Yikes! It’s A Panic Attack!


Yikes! It’s A Panic Attack!

A pounding heart. Shaking hands. Shortness of breath. These are just some of the symptoms commonly felt during a panic attack.

Twice as many women as men have panic attacks. The National Institute of Mental Health estimates that 6 million Americans over age 18 are affected by panic disorder each year.

A panic attack occurs when the body goes into full-blown fight-or-flight mode without any apparent cause. As dramatic and scary as the attacks can be, most people who have them can stop them with a combination of therapy, medication and lifestyle changes.

Seek Medical Help

The majority of people who have panic attacks can be helped. But it’s essential to make an appointment with your physician as soon as possible.

Your doctor will want to determine whether the episode may have been caused by a physical problem such as low blood sugar or a thyroid imbalance, anxiety or both. If it appears that the panic attack may have been caused by panic disorder, your doctor may be able to recommend a mental health professional.

If you have an anxiety disorder, a trained psychotherapist can work with you to uncover the causes of the problem and teach you how to cope with the symptoms.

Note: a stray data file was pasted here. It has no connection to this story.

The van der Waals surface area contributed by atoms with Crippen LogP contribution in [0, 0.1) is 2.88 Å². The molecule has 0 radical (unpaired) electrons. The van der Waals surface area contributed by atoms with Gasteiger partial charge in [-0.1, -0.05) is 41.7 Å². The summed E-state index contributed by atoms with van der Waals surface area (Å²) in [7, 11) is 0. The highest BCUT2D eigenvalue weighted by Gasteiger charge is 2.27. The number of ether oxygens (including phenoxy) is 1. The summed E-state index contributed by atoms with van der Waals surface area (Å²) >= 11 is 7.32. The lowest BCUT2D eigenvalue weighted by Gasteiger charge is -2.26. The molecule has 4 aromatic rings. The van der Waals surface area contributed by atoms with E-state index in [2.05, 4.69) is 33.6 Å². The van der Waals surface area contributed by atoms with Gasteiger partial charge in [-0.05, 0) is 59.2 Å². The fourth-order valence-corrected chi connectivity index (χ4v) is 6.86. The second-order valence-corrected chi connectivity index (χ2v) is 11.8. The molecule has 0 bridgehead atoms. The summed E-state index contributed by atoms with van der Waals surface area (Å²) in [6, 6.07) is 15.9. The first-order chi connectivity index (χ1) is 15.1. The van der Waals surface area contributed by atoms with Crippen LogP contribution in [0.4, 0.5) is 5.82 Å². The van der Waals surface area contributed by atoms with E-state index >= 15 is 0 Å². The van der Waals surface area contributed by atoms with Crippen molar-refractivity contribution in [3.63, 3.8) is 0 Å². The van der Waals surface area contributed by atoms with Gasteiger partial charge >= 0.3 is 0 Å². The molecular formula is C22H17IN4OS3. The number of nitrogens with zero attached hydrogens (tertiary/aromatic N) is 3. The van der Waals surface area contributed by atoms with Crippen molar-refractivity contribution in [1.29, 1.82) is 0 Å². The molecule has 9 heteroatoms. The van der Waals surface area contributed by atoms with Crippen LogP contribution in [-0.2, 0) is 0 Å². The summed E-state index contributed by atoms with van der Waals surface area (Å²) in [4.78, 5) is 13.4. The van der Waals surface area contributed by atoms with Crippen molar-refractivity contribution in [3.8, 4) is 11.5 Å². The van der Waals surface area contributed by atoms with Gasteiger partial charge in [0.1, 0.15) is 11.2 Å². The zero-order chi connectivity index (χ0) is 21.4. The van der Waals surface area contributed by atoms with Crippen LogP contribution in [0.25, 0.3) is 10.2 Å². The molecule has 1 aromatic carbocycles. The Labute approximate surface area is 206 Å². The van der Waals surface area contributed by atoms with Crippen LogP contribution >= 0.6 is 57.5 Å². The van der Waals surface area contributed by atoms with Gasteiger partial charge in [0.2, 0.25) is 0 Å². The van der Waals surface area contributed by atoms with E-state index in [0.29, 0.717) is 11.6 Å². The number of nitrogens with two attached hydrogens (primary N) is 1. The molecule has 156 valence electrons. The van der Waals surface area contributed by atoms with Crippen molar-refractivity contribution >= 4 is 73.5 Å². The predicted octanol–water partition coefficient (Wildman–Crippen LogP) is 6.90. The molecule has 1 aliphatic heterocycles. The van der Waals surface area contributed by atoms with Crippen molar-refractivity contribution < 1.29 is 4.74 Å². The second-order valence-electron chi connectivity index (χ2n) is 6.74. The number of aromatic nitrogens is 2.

Prescription drugs play a supporting role: They can’t cure anxiety disorders, but they help keep symptoms under control while a patient undergoes therapy.

Handle Panic Attacks On The Job

Because we spend so much time at work, it’s inevitable that those prone to panic attacks often experience them in the workplace. And when attacks aren’t treated, people may develop phobias about the locations where they’ve had them.

If an employee is having panic attacks, try to understand her fears and to avoid increasing her anxiety. Federal and state medical privacy laws don’t permit employers to ask questions such as “Were you having a panic attack yesterday?” or “Is it fear of a panic attack that’s making you miss work?”

But you can meet privately with an employee and ask whether he or she needs help or a workplace accommodation. Be supportive and calm. You can also let workers know that you will be flexible about their need to schedule medical appointments.

If you’re the one suffering from panic disorder, you might choose to confide in key staff, explaining that you’re having trouble with anxiety and seeking help for it. This could be a good strategy if employees have witnessed your difficulty and are concerned for your health.

Finally, commit to taking good care of yourself. Eating a healthy diet, getting exercise and making time for plenty of sleep can assist your recovery.

For More Information
Learn more about the symptoms and treatment of panic disorder with the NASE special report “Coping With Panic Attacks.”

Courtesy of NASE.org